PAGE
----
U.S. stocks pushed ahead on Tuesday after strong housing and consumer confidence data briefly sent indexes to 2009 highs, and investors were relieved about Ben Bernanke's renomination as Fed chairman.

Consumer confidence increased more than expected in August, the Conference Board said, while the S&P/Case-Shiller home price index rose in June for a second straight month.

A rebound in home prices and stronger consumer spending are deemed critical for the U.S. economy to bounce back from its worst recession in decades.

Financial shares ranked among the top gainers, with Prudential Financial
up 4.3 percent at $51.57 and JPMorgan Chase & Co up 2.3 percent at $43.99. The KBW insurance index <.KIX> rose 2.5 percent.

The market got a boost from the housing and confidence data according to Joe Saluzzi, co-manager of trading at Themis Trading in Chatham, New Jersey.

But after a 50 percent rally off the lows, you'd expect to see housing improving at this point. Otherwise, what was the rally all about? he said.

He said Bernanke's nomination was expected and a change in direction would have sent stocks tanking.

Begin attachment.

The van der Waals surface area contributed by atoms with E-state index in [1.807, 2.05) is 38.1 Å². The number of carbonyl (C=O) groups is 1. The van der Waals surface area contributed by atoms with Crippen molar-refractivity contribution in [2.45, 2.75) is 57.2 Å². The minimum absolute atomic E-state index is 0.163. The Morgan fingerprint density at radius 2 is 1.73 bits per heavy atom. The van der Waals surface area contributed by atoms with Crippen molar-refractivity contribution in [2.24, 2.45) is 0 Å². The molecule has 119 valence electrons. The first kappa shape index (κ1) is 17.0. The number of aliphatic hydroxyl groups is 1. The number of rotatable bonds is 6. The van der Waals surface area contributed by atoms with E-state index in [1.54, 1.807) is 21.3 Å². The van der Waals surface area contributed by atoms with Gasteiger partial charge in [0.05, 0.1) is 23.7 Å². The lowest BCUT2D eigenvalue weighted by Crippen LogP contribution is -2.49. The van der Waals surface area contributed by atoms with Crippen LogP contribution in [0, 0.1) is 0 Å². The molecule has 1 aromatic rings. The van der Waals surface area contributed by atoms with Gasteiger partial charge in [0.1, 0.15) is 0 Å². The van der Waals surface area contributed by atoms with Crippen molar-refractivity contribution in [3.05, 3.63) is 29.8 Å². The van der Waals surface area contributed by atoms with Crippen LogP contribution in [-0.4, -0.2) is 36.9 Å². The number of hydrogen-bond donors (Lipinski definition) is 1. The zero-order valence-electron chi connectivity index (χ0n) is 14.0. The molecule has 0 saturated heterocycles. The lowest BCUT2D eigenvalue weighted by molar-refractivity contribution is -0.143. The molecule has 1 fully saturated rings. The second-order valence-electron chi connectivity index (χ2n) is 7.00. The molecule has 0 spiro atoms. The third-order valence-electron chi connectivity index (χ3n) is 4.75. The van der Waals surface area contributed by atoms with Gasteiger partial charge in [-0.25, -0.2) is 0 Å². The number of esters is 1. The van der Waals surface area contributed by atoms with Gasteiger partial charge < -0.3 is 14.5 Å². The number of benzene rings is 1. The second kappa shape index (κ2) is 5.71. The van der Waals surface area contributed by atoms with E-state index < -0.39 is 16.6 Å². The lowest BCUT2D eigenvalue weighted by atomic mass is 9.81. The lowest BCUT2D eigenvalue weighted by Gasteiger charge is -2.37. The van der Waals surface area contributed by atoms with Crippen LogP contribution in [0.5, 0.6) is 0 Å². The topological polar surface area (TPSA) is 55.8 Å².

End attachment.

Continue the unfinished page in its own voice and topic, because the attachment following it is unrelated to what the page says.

The Dow Jones industrial average <.DJI> rose 80.11 points, or 0.84 percent, to 9,589.39. The Standard & Poor's 500 Index <.SPX> gained 8.50 points, or 0.83 percent, to 1,034.07. The Nasdaq Composite Index <.IXIC> added 15.27 points, or 0.76 percent, to 2,033.25.

The broad S&P 500 index briefly hit a 10-month intraday high, and is on track for its sixth straight monthly gain.

Shares of homebuilders rose on the upbeat housing data, with DR Horton , up 4.7 percent at $13.26. It led the Dow Jones U.S. home construction index <.DJUSHB> up 4.1 percent.

U.S. President Barack Obama nominated Bernanke for a second term as Fed chairman, saying he approached a financial system on the verge of collapse with calm and wisdom.

In other economic news, official forecasts said the U.S. national debt will nearly double over the next 10 years.